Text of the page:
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AWU welcomes NSW Labor’s pledge to prioritise local manufacturing

June 23, 2022

The AWU welcomes NSW Labor’s pledge to create a jobs revival by prioritising local manufacturing and boosting government procurement rules if elected next March.

In his rely to the Liberal Government’s state budget, Labor Leader Chris Minns said a government he led would set local-content targets, increase tender weightings and set up a new commission to back manufacturers.

Mr Minns said that in the past decade under the Liberals, NSW had lost 42,000 manufacturing jobs, while Queensland had gained 6000.

“What’s more, we’ve missed out on 4000 more jobs due to offshoring of major infrastructure and transport projects as a result of decisions by the NSW Liberals,” he said.

“This has to stop. We can’t rebuild an entire sector overnight – but we have to start somewhere.”

AWU NSW Secretary Tony Callinan said that with a state election just eight months away the Liberal Government was probably hoping electors would forget it had spent a decade selling out local manufacturers.

“We’ve seen thousands of NSW manufacturing jobs lost due to a decade of Liberal cost-cutting and awarding contracts to companies that source bottom-dollar materials from overseas,” Mr Callinan said.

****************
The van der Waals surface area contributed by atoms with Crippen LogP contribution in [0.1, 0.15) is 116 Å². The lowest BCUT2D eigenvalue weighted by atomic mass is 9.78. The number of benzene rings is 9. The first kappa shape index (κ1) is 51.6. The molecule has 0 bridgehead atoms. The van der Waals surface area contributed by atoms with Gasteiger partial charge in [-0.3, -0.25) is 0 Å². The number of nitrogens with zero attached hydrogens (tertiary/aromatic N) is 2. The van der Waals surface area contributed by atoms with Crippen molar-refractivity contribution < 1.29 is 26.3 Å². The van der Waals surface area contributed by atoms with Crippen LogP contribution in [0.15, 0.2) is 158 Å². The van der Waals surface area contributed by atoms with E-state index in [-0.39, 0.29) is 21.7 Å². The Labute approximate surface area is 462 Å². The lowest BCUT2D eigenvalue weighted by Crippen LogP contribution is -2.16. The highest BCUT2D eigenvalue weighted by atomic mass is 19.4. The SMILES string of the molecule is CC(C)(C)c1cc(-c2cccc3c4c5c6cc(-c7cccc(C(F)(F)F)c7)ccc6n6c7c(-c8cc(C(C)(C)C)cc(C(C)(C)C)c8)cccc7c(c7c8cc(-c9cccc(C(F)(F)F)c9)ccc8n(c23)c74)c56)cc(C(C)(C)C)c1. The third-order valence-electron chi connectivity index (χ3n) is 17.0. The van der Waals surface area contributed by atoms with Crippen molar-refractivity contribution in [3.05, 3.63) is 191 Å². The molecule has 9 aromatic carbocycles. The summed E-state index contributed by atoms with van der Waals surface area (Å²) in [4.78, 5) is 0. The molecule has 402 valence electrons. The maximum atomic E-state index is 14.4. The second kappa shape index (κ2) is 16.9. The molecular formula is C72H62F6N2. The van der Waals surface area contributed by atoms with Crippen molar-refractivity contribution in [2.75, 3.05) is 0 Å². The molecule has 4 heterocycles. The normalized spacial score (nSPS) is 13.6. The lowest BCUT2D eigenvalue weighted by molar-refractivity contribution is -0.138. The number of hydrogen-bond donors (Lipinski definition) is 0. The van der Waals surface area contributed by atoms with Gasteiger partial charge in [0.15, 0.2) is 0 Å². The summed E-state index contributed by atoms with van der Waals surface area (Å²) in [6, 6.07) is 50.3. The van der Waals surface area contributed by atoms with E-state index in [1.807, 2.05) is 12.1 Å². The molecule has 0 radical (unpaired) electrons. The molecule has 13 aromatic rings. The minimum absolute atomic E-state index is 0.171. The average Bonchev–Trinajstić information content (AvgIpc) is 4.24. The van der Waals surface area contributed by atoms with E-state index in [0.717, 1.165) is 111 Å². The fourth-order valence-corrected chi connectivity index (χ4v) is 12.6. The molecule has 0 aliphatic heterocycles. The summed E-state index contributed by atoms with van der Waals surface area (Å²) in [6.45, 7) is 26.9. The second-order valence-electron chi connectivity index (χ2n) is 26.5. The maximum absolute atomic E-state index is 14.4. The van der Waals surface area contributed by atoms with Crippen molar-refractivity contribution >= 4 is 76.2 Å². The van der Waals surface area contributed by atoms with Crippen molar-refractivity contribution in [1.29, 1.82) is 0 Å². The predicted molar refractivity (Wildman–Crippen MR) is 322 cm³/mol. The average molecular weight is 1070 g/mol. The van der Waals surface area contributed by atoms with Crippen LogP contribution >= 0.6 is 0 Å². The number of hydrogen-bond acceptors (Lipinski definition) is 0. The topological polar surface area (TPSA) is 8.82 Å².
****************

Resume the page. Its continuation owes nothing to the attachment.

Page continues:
“We’ve had intercity trains made in Korea, not NSW, that are too wide and long for our platforms, and which are now sitting idle in sheds due to huge design flaws.

“Sydney’s Spanish built trams have been suspended for months due to extensive cracking.

“And we have Indonesian-built harbour ferries that can’t fit under some bridges, are riddled with asbestos, can’t operate at night, and stall when put into emergency reverse.

“All these would have been better built here, building jobs, skills and the local economy.”

Under its plans NSW Labor will:

  • Set a 50 per cent minimum local content target for future railway rolling-stock contacts.
  • Increase tender weightings to 30 per cent, capturing local content, job creation, small business, and ethical supply chains.
  • Set up a NSW Jobs First Commission, an independent, expert body, to oversee the implementation and growth of local industries, supporting and advocating for local firms in bidding for government tenders.
  • Collaborate with industry and local government to make the government’s demand pipeline as easy as possible for local suppliers.
  • Address the skills gap with TAFE manufacturing centres of excellence, starting with Western Sydney, the Hunter, and the Illawarra.

Mr Callinan said the public wanted governments to be proactive in supporting Australian manufacturing jobs.

“Manufacturing jobs are generally jobs that you can support a household with, the types of jobs AWU members rely on to feed their families,” Mr Callinan says.

“If you have a job in manufacturing it’s far more likely to be full-time than if you work in most other sectors.

“The AWU is looking forward to NSW Labor’s changes, which would boost jobs and bolster the NSW economy, particularly in regions such as the Hunter and the Illawarra.”

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